This week, on January 17th, the Republican-controlled House Natural Resources Committee approved the legislation on a strict party-line vote that did not consider local viewpoints, and then forwarded the bill to the full House where it is expected to pass in a similarly partisan fashion over the objections of minority-party Democrats.

It's a shame that Mr. Hice has disregarded what Mr. Reagan said at a Spirit of America Rally held in Atlanta on January 26, 1984:  "The best view of big government is in the rearview mirror as we leave it behind."  Sadly, it's none for the Gipper.

 

 

 

Week 2 (January 8 to 14, 2018)

10 U.S. Counties Losing The Most Weight
1.  Arlington County, Virginia
2.  Prince William County, Virginia
3.  City of Fairfax, Virginia
4.  Monroe County, Indiana
5.  City of Alexandria, Virginia
6.  Dodge County, Georgia
7.  Monroe County, Florida
8.  Sierra County, New Mexico
9.  Madison County, Mississippi
10. Craig County, Oklahoma

10 U.S. Counties Gaining The Most Weight
1.  Somerset County, Maryland
2.  Clarendon County, South Carolina
3.  Murray County, Oklahoma
4.  Indiana County, Pennsylvania
5.  Leslie County, Kentucky
6.  Ashley County, Arkansas
7.  Evangeline Parish, Louisiana
8.  Seward County, Kansas
9.  Calhoun County, Florida
10. Phillips County, Arkansas

 

 

Now Back to Reality

The Centers for Disease Control and Prevention, which serves as our national public health institute, reports that 36.5 percent of all U.S. adults are obese.  This is of concern because, according to the CDC, "People who are overweight or obese are at higher risk for chronic conditions such as high blood pressure, diabetes, and high cholesterol."  However, as the CDC optimistically notes, "Even a small weight loss (just 10% of your current weight) may help lower the risk of disease."

Here are some general obesity trends identified by the CDC:

  • By region, the South has the greatest prevalence of obesity, followed by the Midwest, Northeast and West.
  • By state, the highest rates of obesity are found in Alabama, Arkansas, Louisiana, Mississippi and West Virginia, and the lowest rates of obesity are found in Colorado, Hawaii, Massachusetts and the District of Columbia.  Click here to see the CDC's color-coded obesity map of the U.S.
  • By education, obesity rates decline as educational levels rise.
  • By age, obesity rates rise as folks get older.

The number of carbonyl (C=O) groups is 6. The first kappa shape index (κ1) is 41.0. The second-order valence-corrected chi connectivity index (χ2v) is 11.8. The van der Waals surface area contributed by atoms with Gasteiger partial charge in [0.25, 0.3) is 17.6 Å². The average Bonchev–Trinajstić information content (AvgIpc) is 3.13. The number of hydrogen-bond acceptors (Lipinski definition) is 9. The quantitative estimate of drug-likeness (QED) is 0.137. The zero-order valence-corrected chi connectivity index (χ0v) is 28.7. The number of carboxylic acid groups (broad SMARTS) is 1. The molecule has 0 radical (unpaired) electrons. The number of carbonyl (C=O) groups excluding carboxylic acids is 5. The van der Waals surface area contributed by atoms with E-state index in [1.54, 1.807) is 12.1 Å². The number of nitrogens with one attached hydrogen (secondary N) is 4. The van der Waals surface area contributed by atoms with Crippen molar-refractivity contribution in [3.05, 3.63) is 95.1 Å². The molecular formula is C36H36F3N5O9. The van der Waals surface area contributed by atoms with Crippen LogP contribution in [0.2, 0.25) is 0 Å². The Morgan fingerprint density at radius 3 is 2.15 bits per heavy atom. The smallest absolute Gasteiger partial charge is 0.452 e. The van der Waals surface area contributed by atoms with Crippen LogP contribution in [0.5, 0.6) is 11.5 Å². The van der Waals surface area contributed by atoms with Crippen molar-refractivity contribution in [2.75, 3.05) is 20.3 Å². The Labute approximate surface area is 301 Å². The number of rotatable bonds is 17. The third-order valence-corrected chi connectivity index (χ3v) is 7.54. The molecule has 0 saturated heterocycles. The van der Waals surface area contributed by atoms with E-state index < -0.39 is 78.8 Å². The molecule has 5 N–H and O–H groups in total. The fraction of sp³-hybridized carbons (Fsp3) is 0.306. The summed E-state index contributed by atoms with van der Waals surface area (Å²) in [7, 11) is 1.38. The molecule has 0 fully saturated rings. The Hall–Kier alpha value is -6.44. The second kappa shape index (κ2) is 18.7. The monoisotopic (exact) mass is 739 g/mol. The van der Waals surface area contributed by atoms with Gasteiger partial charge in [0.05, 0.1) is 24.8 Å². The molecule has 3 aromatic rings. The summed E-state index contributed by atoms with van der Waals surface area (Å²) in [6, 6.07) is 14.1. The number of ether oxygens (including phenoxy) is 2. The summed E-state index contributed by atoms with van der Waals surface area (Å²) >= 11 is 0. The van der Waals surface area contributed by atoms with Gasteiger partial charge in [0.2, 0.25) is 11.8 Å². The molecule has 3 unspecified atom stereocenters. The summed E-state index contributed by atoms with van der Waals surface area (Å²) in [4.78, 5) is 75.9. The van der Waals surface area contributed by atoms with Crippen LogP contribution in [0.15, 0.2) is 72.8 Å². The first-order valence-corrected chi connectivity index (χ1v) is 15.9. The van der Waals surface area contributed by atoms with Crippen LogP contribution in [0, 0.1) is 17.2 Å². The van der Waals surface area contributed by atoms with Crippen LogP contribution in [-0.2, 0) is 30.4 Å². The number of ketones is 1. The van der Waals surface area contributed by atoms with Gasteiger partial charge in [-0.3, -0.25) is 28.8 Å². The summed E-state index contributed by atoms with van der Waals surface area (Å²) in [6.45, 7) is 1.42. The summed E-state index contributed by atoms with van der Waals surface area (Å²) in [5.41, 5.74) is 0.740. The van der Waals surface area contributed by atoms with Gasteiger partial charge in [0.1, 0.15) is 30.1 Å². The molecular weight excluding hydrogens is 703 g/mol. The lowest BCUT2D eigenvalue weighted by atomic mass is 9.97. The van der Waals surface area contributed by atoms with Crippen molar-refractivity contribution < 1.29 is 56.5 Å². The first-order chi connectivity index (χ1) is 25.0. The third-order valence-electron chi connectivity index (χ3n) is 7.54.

This week, 24/7 Wall St., which produces mainstream financial news and opinion, published the results of a deep dive into the CDC's county-level obesity data.  The report notes the 10 U.S. counties losing the most weight in the past few years (Northern Virginia is doing quite well) and the 10 U.S. counties gaining the most weight (see charts at left).

Obesity is based on one's body mass index, a person's weight in kilograms divided by the square of height in meters.  Click here to determine your BMI using the CDC's BMI calculator, your height in feet and inches, and your weight in pounds.  The calculator will also tell you whether you are considered "underweight," "normal," "overweight" or "obese."

 

Week 1 (January 1 to 7, 2018)

Happy New Year!

Eggs offer a simple and enduring symbol for the start of a new year.  They represent creation, life, hope, fertility, renewal, growth, health, wealth and the vast world around us. 

As found in nature, they are delicate yet protected, sheathed yet accessible.  In the kitchen, they are versatile and can be boiled, scrambled, fried, poached, basted, coddled, baked, beaten, whipped, emulsified, foamed and combined.  Eaten, they are nutritious, delicious and satisfying.

Every culture seems to have created some version of an egg custard or flan, the most sublime expression for an egg.  For example, Chinese chefs in Hong Kong and Macau bake bite-sized Dan Tarts -- delicacies served with tea at Dim Sum.  It's the perfect start to a happy new year everywhere.  Wishing you a happy new year.